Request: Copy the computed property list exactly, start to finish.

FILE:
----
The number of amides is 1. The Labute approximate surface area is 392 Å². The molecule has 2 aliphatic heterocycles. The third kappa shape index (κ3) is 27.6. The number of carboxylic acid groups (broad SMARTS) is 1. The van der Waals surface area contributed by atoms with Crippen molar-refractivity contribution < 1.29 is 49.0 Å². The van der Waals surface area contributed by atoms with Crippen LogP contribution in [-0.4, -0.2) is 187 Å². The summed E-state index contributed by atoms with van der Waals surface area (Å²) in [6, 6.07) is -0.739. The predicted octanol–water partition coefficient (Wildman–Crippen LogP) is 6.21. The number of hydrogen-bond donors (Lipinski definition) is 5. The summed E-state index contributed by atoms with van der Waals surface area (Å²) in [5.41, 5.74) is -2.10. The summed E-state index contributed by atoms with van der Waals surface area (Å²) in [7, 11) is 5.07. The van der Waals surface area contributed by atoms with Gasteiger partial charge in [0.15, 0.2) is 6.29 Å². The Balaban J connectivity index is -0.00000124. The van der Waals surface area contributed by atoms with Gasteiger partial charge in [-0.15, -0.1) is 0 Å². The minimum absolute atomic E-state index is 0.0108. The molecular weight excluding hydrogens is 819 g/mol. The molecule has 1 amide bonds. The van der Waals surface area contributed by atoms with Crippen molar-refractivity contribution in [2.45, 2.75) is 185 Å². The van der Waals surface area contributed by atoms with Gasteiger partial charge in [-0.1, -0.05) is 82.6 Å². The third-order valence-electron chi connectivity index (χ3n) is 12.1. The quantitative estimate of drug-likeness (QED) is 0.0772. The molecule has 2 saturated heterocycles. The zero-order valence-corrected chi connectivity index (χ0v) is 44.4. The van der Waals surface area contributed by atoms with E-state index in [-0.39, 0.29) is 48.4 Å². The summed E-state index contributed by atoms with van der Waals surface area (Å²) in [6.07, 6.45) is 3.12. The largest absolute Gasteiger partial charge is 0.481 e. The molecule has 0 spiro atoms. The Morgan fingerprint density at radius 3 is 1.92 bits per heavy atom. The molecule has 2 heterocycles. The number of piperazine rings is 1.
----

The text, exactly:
The number of amides is 1. The Labute approximate surface area is 392 Å². The molecule has 2 aliphatic heterocycles. The third kappa shape index (κ3) is 27.6. The number of carboxylic acid groups (broad SMARTS) is 1. The van der Waals surface area contributed by atoms with Crippen molar-refractivity contribution < 1.29 is 49.0 Å². The van der Waals surface area contributed by atoms with Crippen LogP contribution in [-0.4, -0.2) is 187 Å². The summed E-state index contributed by atoms with van der Waals surface area (Å²) in [6, 6.07) is -0.739. The predicted octanol–water partition coefficient (Wildman–Crippen LogP) is 6.21. The number of hydrogen-bond donors (Lipinski definition) is 5. The summed E-state index contributed by atoms with van der Waals surface area (Å²) in [5.41, 5.74) is -2.10. The summed E-state index contributed by atoms with van der Waals surface area (Å²) in [7, 11) is 5.07. The van der Waals surface area contributed by atoms with Gasteiger partial charge in [0.15, 0.2) is 6.29 Å². The Balaban J connectivity index is -0.00000124. The van der Waals surface area contributed by atoms with Gasteiger partial charge in [-0.15, -0.1) is 0 Å². The minimum absolute atomic E-state index is 0.0108. The molecular weight excluding hydrogens is 819 g/mol. The molecule has 1 amide bonds. The van der Waals surface area contributed by atoms with Crippen molar-refractivity contribution in [2.45, 2.75) is 185 Å². The van der Waals surface area contributed by atoms with Gasteiger partial charge in [-0.1, -0.05) is 82.6 Å². The third-order valence-electron chi connectivity index (χ3n) is 12.1. The quantitative estimate of drug-likeness (QED) is 0.0772. The molecule has 2 saturated heterocycles. The zero-order valence-corrected chi connectivity index (χ0v) is 44.4. The van der Waals surface area contributed by atoms with E-state index in [-0.39, 0.29) is 48.4 Å². The summed E-state index contributed by atoms with van der Waals surface area (Å²) in [6.07, 6.45) is 3.12. The largest absolute Gasteiger partial charge is 0.481 e. The molecule has 0 spiro atoms. The Morgan fingerprint density at radius 3 is 1.92 bits per heavy atom. The molecule has 2 heterocycles. The number of piperazine rings is 1.